Creating a feminist world
One of my daughters is adventuresome, athletic, and unyielding in her independence. She’s also obsessed with princesses and refuses to wear anything except a “big” (i.e., puffy) dress. My other daughter is sensitive, emotional, and attached to me at the hip (often literally). She sleeps with a fire truck and builds snakes out of her Legos. In other words, children negotiate and fulfill gender stereotypes in complex ways.
Chimamanda Ngozi Adichie writes about this reality in a lovely volume of letters that she originally wrote to her childhood friend Ijeawele, a new mother who wondered how to raise her daughter as a feminist while negotiating race, gender expectations, and cultural norms. “Teach her that the idea of ‘gender roles’ is absolute nonsense,” Adichie counsels her friend. “The knowledge of cooking does not come pre-installed in a vagina.” She then tells about observing a Nigerian mother in a U.S. shopping mall who refused to buy her daughter a toy helicopter because the daughter already had dolls to play with. “I wonder now, wistfully, if the little girl would have turned out to be a revolutionary engineer, had she been given a chance to explore that helicopter.” Adichie concludes with this advice: “Teach her to try to fix physical things when they break. We are quick to assume girls can’t do many things. Let her try. She may not fully succeed, but let her try. Buy her toys like blocks and trains—and dolls, too, if you want to.”
The tone of the book is at once gentle and fierce. It is, as the subtitle claims, both a manifesto and a set of suggestions. But the juxtaposition isn’t jarring: it simply embodies what frank conversation between good friends looks like at its best. Challenge and generosity. Law and gospel. “Teach her to reject likeability,” Adichie suggests in one letter, and in another: “teach her to love books.”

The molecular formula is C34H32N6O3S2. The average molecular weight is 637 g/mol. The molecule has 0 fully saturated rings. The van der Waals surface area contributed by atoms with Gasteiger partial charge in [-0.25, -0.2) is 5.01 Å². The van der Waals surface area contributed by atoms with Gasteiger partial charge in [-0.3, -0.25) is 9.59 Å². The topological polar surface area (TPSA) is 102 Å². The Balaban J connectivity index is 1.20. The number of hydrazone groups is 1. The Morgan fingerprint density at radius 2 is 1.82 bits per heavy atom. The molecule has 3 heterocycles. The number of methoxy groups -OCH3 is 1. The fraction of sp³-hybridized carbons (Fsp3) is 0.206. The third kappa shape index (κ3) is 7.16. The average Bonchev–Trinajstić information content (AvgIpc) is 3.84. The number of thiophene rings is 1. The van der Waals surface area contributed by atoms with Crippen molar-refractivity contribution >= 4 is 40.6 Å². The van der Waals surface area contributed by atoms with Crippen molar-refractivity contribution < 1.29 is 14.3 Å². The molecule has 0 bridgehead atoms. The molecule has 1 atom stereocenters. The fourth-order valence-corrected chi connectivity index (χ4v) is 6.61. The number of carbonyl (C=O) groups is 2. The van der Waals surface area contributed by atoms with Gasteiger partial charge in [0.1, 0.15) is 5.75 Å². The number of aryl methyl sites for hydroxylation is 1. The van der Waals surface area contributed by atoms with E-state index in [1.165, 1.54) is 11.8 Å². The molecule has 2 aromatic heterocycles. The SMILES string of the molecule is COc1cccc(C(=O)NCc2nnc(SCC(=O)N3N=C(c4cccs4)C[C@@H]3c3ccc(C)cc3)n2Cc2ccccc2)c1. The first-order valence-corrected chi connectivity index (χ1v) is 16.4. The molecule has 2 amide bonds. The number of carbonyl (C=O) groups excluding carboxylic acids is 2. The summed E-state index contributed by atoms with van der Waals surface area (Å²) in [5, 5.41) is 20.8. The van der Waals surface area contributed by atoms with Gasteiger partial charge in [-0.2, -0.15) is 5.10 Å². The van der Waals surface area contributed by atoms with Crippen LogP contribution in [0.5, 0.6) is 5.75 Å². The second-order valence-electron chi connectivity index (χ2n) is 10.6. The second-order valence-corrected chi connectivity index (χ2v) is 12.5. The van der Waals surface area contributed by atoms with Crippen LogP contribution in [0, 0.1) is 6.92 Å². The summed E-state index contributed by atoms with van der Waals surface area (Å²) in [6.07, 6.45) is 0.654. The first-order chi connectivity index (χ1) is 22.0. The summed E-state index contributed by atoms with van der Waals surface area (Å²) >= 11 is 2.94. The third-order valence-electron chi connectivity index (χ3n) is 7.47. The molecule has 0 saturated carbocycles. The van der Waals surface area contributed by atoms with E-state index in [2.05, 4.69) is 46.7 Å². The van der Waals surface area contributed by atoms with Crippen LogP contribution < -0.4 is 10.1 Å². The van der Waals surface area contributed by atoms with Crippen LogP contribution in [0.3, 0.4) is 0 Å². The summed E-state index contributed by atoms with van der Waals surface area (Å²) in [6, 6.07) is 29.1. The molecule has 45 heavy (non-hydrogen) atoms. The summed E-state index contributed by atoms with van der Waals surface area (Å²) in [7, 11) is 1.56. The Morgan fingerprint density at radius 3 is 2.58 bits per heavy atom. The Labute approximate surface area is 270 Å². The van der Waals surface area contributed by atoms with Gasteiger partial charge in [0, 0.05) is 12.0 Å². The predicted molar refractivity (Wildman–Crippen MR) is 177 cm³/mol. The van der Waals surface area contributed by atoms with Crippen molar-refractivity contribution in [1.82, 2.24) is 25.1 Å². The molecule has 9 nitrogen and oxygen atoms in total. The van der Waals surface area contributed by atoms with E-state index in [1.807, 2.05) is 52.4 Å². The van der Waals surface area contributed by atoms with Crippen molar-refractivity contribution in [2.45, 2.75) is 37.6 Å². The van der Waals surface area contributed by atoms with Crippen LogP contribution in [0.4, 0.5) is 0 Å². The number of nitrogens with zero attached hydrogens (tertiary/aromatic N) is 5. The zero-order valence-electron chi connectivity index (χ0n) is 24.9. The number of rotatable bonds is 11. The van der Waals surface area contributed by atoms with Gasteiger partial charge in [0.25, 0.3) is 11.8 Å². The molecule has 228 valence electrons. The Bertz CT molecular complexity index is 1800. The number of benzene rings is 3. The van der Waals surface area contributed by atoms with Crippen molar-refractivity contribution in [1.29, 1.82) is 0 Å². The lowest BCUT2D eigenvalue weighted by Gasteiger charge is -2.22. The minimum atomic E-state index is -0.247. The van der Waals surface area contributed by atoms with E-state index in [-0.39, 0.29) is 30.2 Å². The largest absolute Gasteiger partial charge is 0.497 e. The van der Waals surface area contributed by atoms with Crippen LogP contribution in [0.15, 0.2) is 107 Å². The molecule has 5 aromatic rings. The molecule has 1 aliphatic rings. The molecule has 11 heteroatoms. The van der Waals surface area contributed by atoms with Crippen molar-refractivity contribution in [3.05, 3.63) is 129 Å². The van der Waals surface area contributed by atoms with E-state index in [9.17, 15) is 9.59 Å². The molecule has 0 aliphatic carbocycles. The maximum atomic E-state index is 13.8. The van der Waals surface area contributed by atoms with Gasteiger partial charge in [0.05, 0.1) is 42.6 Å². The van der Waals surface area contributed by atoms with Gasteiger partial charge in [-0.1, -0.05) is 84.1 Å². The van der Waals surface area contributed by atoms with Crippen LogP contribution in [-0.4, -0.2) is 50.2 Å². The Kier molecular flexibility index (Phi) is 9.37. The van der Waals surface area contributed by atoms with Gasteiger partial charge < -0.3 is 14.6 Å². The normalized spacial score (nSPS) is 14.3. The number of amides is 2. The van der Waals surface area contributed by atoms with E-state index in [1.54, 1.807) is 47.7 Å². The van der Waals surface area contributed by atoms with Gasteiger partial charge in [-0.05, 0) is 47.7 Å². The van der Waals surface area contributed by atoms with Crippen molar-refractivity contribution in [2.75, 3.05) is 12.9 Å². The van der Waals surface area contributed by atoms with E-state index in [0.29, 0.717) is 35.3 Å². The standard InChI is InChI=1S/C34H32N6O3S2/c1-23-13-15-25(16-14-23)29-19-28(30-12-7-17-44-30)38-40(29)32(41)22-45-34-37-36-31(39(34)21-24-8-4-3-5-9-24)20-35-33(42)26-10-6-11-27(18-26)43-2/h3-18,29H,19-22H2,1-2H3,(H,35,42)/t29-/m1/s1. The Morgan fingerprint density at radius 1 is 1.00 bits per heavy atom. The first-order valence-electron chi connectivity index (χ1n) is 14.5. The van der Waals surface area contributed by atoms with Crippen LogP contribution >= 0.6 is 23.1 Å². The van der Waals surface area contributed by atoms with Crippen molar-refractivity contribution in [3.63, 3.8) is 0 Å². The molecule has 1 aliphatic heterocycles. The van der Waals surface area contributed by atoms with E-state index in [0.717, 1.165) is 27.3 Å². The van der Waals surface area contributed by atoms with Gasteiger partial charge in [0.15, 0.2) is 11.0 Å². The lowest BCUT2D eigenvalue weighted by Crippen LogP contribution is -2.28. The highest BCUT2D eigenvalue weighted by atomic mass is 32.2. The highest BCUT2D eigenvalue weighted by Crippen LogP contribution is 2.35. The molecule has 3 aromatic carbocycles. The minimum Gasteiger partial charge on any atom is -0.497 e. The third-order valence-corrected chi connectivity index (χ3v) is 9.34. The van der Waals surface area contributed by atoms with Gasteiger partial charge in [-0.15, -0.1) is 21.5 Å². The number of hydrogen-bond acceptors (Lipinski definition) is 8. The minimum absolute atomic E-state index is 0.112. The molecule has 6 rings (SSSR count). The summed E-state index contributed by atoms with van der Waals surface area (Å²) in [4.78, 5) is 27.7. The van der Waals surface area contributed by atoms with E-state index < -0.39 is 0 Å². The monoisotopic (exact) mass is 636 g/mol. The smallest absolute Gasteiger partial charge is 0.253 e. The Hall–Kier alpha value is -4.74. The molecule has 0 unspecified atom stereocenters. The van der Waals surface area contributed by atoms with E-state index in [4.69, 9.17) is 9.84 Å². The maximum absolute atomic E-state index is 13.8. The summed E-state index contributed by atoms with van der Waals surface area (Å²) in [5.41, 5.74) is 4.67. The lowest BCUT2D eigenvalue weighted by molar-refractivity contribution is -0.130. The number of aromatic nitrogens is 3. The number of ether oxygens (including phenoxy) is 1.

Adichie is a MacArthur Genius Grant winner who became widely known outside of literary circles after giving a TED talk in November 2012 entitled “We should all be feminists,” which later turned into a book of the same name. (The day I was reading this book on my train ride home from the office, I glanced at the man sitting across the aisle and noticed that he was reading Adichie’s novel Americanah). This new book is, like her other writings, wry and deeply honest. The advice she gives Ijeawele is partially rooted in the particularities of Igbo culture, which the two of them share, and partially informed by larger conversations about sexual politics and gender roles.
While the book doesn’t speak much about religion, it carries an ethical impulse that people of faith will find familiar. “Teach her to reject likeability” is followed by this: “Her job is not to make herself likeable, her job is to be her full self, a self that is honest and aware of the equal humanity of other people.” That’s a statement about the difficulty of vocation, and it’s more nuanced than what I hear in the typical sermon. On self-sacrifice, Adichie writes:
Teach her that to love is not only to give but also to take. This is important because we give girls subtle clues about their lives—we teach girls that a large component of their ability to love is their ability to sacrifice their selves. We do not teach this to boys. Teach her that to love she must give of herself emotionally but she must also expect to be given.
I once wrote a 20-page paper in graduate school that said pretty much exactly what Adichie says in those four sentences.
“Teach her to question language,” Adichie writes in another letter. “Language is the repository of our prejudices, our beliefs, our assumptions. But to teach her that, you will have to question your own language.” The idea that the world is discursively constructed makes sense to me from a Christian perspective—“God said ‘let light be’ and light was” (Gen 1:3), and “In the beginning was the Word” (John 1:1). Now it also makes sense to me from a feminist perspective. The world that Adichie is creating with her own thoughtful use of language is one that I want my daughters to inhabit as they grow up.